To be, or not to be

The verb to be shows existence or nonexistence. Shakespeare’s Hamlet poses the question, “To be or not to be, that is the question,” as an existential presence. It shows that¬†something takes place, happens, or will occur in the future, as in The show¬†is about to start or Let it be.

The verb to be joins the subject of the sentence with either an adjective or a noun to describe or identify the subject. When it is connected with an adjective, it’s called the predicate adjective, as in Bill is small. When connected with a noun, it’s called the subject complement or predicate noun or predicate nominative, as in Sarah is CEO.

In writing, the verb to be is overused and often clutters writing, forcing editors to take their red pens out and inflicting a change. But, it’s for the best because readers don’t want to read about the be’s more than they have to hear and speak them in daily practice. (Unless you’re a children book author writing for a before-school age group.)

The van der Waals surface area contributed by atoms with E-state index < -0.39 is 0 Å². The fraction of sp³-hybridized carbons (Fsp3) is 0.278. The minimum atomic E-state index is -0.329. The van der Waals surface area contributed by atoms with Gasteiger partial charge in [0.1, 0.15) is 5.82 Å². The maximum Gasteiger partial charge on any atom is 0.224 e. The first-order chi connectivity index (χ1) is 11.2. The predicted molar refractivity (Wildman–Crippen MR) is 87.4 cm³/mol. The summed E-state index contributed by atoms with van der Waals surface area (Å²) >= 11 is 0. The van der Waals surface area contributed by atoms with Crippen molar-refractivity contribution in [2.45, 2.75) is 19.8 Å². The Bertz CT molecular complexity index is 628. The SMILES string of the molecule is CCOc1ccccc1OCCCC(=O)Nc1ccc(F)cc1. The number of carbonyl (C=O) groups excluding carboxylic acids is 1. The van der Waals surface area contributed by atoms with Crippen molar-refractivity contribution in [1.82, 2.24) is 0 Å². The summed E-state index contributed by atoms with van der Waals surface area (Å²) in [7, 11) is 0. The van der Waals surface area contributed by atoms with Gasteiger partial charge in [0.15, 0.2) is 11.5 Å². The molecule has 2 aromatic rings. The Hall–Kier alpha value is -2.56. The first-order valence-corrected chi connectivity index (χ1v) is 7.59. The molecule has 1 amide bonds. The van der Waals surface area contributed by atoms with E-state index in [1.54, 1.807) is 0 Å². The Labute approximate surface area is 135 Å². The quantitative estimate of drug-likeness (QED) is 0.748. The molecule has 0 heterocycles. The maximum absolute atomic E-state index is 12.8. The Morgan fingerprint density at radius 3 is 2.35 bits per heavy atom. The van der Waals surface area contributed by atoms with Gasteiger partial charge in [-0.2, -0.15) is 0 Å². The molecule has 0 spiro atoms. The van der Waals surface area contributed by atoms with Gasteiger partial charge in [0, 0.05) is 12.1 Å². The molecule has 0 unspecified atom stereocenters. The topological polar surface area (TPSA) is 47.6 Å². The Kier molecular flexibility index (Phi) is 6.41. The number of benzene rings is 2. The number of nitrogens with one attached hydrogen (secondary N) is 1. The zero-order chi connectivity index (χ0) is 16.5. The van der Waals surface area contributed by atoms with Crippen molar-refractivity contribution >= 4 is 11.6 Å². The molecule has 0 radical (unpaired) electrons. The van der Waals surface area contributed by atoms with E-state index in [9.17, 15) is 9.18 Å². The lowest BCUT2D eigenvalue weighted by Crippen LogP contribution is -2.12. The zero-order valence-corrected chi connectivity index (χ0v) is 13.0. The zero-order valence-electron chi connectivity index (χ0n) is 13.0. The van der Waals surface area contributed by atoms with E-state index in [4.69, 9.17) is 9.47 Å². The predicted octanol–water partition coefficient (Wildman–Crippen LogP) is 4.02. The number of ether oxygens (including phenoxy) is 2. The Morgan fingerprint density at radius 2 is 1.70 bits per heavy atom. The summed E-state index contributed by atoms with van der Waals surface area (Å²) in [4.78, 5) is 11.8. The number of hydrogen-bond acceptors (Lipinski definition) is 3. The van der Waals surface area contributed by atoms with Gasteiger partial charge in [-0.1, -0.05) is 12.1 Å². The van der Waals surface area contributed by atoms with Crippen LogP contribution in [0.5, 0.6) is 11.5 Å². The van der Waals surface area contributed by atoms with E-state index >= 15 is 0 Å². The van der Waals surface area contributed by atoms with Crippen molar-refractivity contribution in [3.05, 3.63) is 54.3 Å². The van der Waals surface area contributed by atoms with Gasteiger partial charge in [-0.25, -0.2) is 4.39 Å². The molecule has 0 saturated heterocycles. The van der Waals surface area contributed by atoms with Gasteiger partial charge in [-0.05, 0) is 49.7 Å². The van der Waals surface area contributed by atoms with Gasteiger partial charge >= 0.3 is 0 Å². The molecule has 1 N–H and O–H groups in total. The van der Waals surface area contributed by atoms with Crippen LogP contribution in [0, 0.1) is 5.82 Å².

Next time, listen to the way you talk, or other people, relying on the be’s:

am, is, are, was, were, be, being, been

Also, listen for be’s you see in contractions:

there’s, here’s, it’s, he’s, she’s, and others

 

 

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